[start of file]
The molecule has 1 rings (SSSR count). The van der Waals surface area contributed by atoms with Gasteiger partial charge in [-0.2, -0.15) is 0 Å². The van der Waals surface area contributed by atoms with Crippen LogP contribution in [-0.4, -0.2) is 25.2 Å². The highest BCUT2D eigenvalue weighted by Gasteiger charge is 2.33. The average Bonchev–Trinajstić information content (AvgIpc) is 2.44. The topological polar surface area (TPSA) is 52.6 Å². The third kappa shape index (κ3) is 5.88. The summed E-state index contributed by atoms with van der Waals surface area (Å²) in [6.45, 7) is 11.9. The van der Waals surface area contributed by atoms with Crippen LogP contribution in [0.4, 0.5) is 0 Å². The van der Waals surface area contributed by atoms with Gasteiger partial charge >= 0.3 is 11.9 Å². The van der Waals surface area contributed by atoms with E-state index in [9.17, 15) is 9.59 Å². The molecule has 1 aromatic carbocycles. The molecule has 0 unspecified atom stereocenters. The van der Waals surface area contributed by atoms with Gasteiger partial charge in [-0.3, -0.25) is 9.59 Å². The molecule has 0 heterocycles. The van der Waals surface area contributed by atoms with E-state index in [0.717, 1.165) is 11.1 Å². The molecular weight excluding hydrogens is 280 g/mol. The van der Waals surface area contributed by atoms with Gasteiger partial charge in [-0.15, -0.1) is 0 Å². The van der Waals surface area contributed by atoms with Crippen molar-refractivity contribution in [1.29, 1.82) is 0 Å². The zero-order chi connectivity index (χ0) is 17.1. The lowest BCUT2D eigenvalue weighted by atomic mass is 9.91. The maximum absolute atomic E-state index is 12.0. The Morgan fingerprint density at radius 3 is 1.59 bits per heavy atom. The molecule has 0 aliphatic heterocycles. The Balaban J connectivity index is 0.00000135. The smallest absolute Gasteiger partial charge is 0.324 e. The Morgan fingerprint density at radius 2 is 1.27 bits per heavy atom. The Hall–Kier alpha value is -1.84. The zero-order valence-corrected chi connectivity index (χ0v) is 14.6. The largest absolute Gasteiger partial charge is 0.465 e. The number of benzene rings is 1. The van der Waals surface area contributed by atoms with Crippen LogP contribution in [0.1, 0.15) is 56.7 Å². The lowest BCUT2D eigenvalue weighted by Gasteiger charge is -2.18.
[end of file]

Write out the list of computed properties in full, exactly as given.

The molecule has 1 rings (SSSR count). The van der Waals surface area contributed by atoms with Gasteiger partial charge in [-0.2, -0.15) is 0 Å². The van der Waals surface area contributed by atoms with Crippen LogP contribution in [-0.4, -0.2) is 25.2 Å². The highest BCUT2D eigenvalue weighted by Gasteiger charge is 2.33. The average Bonchev–Trinajstić information content (AvgIpc) is 2.44. The topological polar surface area (TPSA) is 52.6 Å². The third kappa shape index (κ3) is 5.88. The summed E-state index contributed by atoms with van der Waals surface area (Å²) in [6.45, 7) is 11.9. The van der Waals surface area contributed by atoms with Crippen LogP contribution in [0.4, 0.5) is 0 Å². The van der Waals surface area contributed by atoms with Gasteiger partial charge >= 0.3 is 11.9 Å². The van der Waals surface area contributed by atoms with E-state index in [9.17, 15) is 9.59 Å². The molecule has 1 aromatic carbocycles. The molecule has 0 unspecified atom stereocenters. The van der Waals surface area contributed by atoms with Gasteiger partial charge in [-0.3, -0.25) is 9.59 Å². The molecule has 0 heterocycles. The van der Waals surface area contributed by atoms with E-state index in [0.717, 1.165) is 11.1 Å². The molecular weight excluding hydrogens is 280 g/mol. The van der Waals surface area contributed by atoms with Gasteiger partial charge in [-0.15, -0.1) is 0 Å². The van der Waals surface area contributed by atoms with Crippen molar-refractivity contribution in [1.29, 1.82) is 0 Å². The zero-order chi connectivity index (χ0) is 17.1. The lowest BCUT2D eigenvalue weighted by atomic mass is 9.91. The maximum absolute atomic E-state index is 12.0. The Morgan fingerprint density at radius 3 is 1.59 bits per heavy atom. The molecule has 0 aliphatic heterocycles. The Balaban J connectivity index is 0.00000135. The smallest absolute Gasteiger partial charge is 0.324 e. The Morgan fingerprint density at radius 2 is 1.27 bits per heavy atom. The Hall–Kier alpha value is -1.84. The zero-order valence-corrected chi connectivity index (χ0v) is 14.6. The largest absolute Gasteiger partial charge is 0.465 e. The number of benzene rings is 1. The van der Waals surface area contributed by atoms with Crippen LogP contribution in [0.1, 0.15) is 56.7 Å². The lowest BCUT2D eigenvalue weighted by Gasteiger charge is -2.18.